Cloud computing is defined as "a model for enabling ubiquitous, convenient, on demand network access to a shared pool of configurable computing resources (e.g., networks, servers, storage, applications, and services) that can be rapidly provisioned and released with minimal management effort or service provider interaction." (The National Institute of Standards and Technologies). Cloud computing demonstrates a solid Return on Investment (ROI), affording organizations the opportunity to take advantage of technology and solutions that in days gone by simply would have been out of reach. For most enterprises, it’s not a case of "Will we go into the Cloud" or "When will we go into the Cloud", it’s an inevitable case of "Which of our services will we migrate to Cloud based delivery and which, if any, should we potentially keep in-house?"
With the burgeoning advent of the Internet of Things (IoT), one could easily be forgiven for thinking that everything can be done over or on the Internet, and more efficiently and effectively too. Well, truth be told, everything can… almost! The perpetual transformation IT into a continuously evolving core service fabric within the contemporary organization is fueled by both rapidly advancing technology and hugely dependent demand from all business quarters. It was Arthur C. Clarke who said: “Any sufficiently advanced technology is indistinguishable from magic”.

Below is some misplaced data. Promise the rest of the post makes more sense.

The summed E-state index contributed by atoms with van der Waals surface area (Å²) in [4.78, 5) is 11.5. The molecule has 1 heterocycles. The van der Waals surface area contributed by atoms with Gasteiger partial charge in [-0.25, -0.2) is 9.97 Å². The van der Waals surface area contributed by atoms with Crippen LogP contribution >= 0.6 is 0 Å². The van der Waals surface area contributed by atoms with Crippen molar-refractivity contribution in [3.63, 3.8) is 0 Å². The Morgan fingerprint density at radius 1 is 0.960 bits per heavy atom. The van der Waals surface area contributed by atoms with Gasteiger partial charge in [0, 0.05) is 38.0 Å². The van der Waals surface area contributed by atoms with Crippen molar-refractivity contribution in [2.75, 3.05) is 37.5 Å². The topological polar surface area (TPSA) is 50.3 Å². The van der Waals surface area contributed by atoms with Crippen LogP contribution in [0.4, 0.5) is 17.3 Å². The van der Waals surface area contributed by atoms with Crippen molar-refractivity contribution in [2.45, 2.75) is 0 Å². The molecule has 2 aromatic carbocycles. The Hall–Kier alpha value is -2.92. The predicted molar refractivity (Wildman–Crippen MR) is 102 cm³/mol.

In the midst of multiple IT service options sits the Cloud, no doubt still seen by some as rather mystical in its workings. It should come as no surprise, that with ever increasing frequency, we hear of the Cloud based delivery of any and every essential IT service, from infrastructure, to applications, to business process, and that’s only the tip of the iceberg. There is no doubt that when it comes to providing and consuming IT services, cloud computing technology and solutions are setting the pace, and arguably becoming a de facto standard for the majority of organizations (and consumers) around the world.
So with more and more enterprises making, or at least contemplating, the decision to move all or part of their IT service delivery into the Cloud, one of the key questions being asked is “Can we practice IT Service Management (ITSM) in this new Cloud model and can we still adopt ITSM best practices?” This is where the IT Infrastructure Library (ITIL) comes in.
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